“In an excellent article Susan Blackmore summarizes her vision of memetics, and also defines a choice: «…we are meme machines, created by and for the selfish replicators. Our only possibility of freedom comes not from rebelling against the tyranny of the selfish replicators, but from realizing that there is no one to rebel against» (“New Ontopsychology”, 1/2002).
This stance is reminiscent of fatalistic thinking, nihilism, thanaticism: in the end, everything would be programmed, pre-destined – and this is indeed a position shared by the majority of individuals. In a way, it constitutes a pleasing temptation. Personally, I cannot agree with such a position for the following four reasons.
Firstly, having reached the age of sixty, I know I have enacted radical psychological, social, and ideological changes. Each time, I had the awareness that I was venturing into an unknown realm.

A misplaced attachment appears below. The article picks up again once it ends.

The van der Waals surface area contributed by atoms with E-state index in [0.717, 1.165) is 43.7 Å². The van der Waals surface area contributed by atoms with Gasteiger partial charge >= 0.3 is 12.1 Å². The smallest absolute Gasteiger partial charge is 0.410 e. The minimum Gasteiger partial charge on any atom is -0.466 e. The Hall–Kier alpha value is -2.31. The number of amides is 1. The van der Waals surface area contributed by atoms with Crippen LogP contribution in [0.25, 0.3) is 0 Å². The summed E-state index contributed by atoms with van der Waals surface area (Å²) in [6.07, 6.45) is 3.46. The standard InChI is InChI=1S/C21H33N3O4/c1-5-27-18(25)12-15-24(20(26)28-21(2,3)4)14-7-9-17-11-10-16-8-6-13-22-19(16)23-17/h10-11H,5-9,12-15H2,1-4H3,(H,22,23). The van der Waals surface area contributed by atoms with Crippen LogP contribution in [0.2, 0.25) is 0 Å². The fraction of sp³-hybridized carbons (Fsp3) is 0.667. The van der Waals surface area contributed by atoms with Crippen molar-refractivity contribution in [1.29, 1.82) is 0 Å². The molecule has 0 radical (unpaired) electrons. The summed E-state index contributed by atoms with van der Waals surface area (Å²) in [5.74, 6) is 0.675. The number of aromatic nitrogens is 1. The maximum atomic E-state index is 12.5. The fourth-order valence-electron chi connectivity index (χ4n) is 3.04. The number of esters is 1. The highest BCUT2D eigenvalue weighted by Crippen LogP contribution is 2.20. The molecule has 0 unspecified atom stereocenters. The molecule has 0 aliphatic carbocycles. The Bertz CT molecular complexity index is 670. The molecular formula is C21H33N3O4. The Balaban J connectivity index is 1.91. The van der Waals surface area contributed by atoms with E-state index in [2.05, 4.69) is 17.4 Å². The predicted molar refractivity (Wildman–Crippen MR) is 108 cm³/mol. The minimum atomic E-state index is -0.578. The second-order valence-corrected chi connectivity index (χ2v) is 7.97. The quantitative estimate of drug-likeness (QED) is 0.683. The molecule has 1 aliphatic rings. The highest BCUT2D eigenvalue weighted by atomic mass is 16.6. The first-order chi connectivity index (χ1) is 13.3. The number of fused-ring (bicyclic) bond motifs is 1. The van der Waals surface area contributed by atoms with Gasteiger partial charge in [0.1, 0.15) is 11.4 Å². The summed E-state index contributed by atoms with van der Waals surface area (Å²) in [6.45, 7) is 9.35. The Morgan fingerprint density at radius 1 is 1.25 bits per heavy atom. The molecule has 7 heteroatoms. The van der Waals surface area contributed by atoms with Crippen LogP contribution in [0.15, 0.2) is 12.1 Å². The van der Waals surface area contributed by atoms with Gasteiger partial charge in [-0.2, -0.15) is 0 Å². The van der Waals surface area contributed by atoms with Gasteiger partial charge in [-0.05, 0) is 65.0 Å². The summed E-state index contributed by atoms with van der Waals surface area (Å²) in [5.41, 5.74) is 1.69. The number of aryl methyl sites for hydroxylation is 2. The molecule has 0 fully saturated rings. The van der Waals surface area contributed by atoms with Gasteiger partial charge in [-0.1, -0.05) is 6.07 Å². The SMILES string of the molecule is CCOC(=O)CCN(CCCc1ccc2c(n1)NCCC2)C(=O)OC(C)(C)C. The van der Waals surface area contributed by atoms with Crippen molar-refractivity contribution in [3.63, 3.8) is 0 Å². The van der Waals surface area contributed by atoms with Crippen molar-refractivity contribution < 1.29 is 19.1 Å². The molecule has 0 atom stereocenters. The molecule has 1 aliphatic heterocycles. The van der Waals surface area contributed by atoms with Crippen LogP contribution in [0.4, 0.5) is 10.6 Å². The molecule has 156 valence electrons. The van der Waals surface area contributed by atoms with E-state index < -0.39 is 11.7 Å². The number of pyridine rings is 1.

Secondly, I know actions and pleasures that show the evidence of autonomy, and the conscious use of stereotypes or memes in relation to the circumstances.
Thirdly, even assuming that this certainty of mine was a memetic strategy – which means that I would be a meme allowing access to new programs – I choose the constancy of my own private initiative. Let us even conjecture that the In-itself (In Sé) were a general programming agent: given the effects it produces, there is nothing better in the world.
Fourthly, each time I have entered the logic of a meme and followed it thoroughly, I have ascertained that it was a compulsively repetitive mechanism, and that it had no proper autonomy without the support of an original production.” (Antonio Meneghetti).
This book opens the possibility to original reading in our time, and the future.